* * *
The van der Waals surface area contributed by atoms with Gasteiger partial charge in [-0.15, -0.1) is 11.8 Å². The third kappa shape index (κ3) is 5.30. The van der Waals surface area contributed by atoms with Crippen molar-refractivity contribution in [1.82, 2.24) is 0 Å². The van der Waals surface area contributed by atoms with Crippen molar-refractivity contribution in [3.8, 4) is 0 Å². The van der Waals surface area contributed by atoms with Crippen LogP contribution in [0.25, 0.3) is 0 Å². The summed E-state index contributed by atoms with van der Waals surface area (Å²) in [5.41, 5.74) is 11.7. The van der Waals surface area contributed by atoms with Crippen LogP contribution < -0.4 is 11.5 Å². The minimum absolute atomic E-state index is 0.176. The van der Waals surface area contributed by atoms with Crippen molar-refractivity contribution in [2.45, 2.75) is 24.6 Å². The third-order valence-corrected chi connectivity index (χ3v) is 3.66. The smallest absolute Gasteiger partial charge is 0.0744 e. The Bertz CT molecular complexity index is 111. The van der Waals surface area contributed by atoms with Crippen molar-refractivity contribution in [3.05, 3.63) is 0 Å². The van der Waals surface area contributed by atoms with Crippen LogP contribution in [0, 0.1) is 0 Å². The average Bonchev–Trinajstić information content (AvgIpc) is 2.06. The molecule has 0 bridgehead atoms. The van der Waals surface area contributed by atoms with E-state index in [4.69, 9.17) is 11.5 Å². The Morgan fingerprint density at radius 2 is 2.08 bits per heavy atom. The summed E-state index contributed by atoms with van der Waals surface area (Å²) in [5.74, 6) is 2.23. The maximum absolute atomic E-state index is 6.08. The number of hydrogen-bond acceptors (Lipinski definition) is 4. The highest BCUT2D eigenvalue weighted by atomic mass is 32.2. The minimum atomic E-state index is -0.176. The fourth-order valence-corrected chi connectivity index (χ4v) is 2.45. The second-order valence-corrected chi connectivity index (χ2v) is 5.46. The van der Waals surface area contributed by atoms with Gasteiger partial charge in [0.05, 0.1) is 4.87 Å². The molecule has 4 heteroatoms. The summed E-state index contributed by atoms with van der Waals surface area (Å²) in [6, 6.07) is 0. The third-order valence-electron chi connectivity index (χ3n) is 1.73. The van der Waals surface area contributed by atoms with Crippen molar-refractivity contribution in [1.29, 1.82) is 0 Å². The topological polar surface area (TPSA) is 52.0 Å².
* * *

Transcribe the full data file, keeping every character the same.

The van der Waals surface area contributed by atoms with Gasteiger partial charge in [-0.15, -0.1) is 11.8 Å². The third kappa shape index (κ3) is 5.30. The van der Waals surface area contributed by atoms with Crippen molar-refractivity contribution in [1.82, 2.24) is 0 Å². The van der Waals surface area contributed by atoms with Crippen molar-refractivity contribution in [3.8, 4) is 0 Å². The van der Waals surface area contributed by atoms with Crippen LogP contribution in [0.25, 0.3) is 0 Å². The summed E-state index contributed by atoms with van der Waals surface area (Å²) in [5.41, 5.74) is 11.7. The van der Waals surface area contributed by atoms with Crippen LogP contribution < -0.4 is 11.5 Å². The minimum absolute atomic E-state index is 0.176. The van der Waals surface area contributed by atoms with Crippen molar-refractivity contribution in [2.45, 2.75) is 24.6 Å². The third-order valence-corrected chi connectivity index (χ3v) is 3.66. The smallest absolute Gasteiger partial charge is 0.0744 e. The Bertz CT molecular complexity index is 111. The van der Waals surface area contributed by atoms with Crippen molar-refractivity contribution in [3.05, 3.63) is 0 Å². The van der Waals surface area contributed by atoms with Crippen LogP contribution in [0, 0.1) is 0 Å². The average Bonchev–Trinajstić information content (AvgIpc) is 2.06. The molecule has 0 bridgehead atoms. The van der Waals surface area contributed by atoms with E-state index in [4.69, 9.17) is 11.5 Å². The Morgan fingerprint density at radius 2 is 2.08 bits per heavy atom. The summed E-state index contributed by atoms with van der Waals surface area (Å²) in [5.74, 6) is 2.23. The maximum absolute atomic E-state index is 6.08. The number of hydrogen-bond acceptors (Lipinski definition) is 4. The highest BCUT2D eigenvalue weighted by atomic mass is 32.2. The minimum atomic E-state index is -0.176. The fourth-order valence-corrected chi connectivity index (χ4v) is 2.45. The second-order valence-corrected chi connectivity index (χ2v) is 5.46. The van der Waals surface area contributed by atoms with Gasteiger partial charge in [0.05, 0.1) is 4.87 Å². The molecule has 4 heteroatoms. The summed E-state index contributed by atoms with van der Waals surface area (Å²) in [6, 6.07) is 0. The third-order valence-electron chi connectivity index (χ3n) is 1.73. The van der Waals surface area contributed by atoms with Crippen molar-refractivity contribution in [1.29, 1.82) is 0 Å². The topological polar surface area (TPSA) is 52.0 Å².